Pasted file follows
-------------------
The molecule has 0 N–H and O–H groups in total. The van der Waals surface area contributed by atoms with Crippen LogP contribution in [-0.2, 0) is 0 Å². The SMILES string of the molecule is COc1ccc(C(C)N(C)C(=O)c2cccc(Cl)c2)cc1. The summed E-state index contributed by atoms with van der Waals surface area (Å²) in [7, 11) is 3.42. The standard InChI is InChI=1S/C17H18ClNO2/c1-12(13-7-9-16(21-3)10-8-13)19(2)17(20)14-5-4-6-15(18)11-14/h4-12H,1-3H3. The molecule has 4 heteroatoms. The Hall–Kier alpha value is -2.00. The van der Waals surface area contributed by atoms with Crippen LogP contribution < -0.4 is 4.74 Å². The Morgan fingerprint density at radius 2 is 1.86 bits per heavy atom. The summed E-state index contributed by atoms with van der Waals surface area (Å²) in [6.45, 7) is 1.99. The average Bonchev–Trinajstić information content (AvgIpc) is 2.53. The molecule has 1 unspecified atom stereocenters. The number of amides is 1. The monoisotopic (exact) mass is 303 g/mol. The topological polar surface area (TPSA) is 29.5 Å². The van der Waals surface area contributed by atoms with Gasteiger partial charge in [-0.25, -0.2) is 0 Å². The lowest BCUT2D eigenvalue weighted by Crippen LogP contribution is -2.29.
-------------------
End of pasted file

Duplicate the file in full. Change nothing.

The molecule has 0 N–H and O–H groups in total. The van der Waals surface area contributed by atoms with Crippen LogP contribution in [-0.2, 0) is 0 Å². The SMILES string of the molecule is COc1ccc(C(C)N(C)C(=O)c2cccc(Cl)c2)cc1. The summed E-state index contributed by atoms with van der Waals surface area (Å²) in [7, 11) is 3.42. The standard InChI is InChI=1S/C17H18ClNO2/c1-12(13-7-9-16(21-3)10-8-13)19(2)17(20)14-5-4-6-15(18)11-14/h4-12H,1-3H3. The molecule has 4 heteroatoms. The Hall–Kier alpha value is -2.00. The van der Waals surface area contributed by atoms with Crippen LogP contribution < -0.4 is 4.74 Å². The Morgan fingerprint density at radius 2 is 1.86 bits per heavy atom. The summed E-state index contributed by atoms with van der Waals surface area (Å²) in [6.45, 7) is 1.99. The average Bonchev–Trinajstić information content (AvgIpc) is 2.53. The molecule has 1 unspecified atom stereocenters. The number of amides is 1. The monoisotopic (exact) mass is 303 g/mol. The topological polar surface area (TPSA) is 29.5 Å². The van der Waals surface area contributed by atoms with Gasteiger partial charge in [-0.25, -0.2) is 0 Å². The lowest BCUT2D eigenvalue weighted by Crippen LogP contribution is -2.29.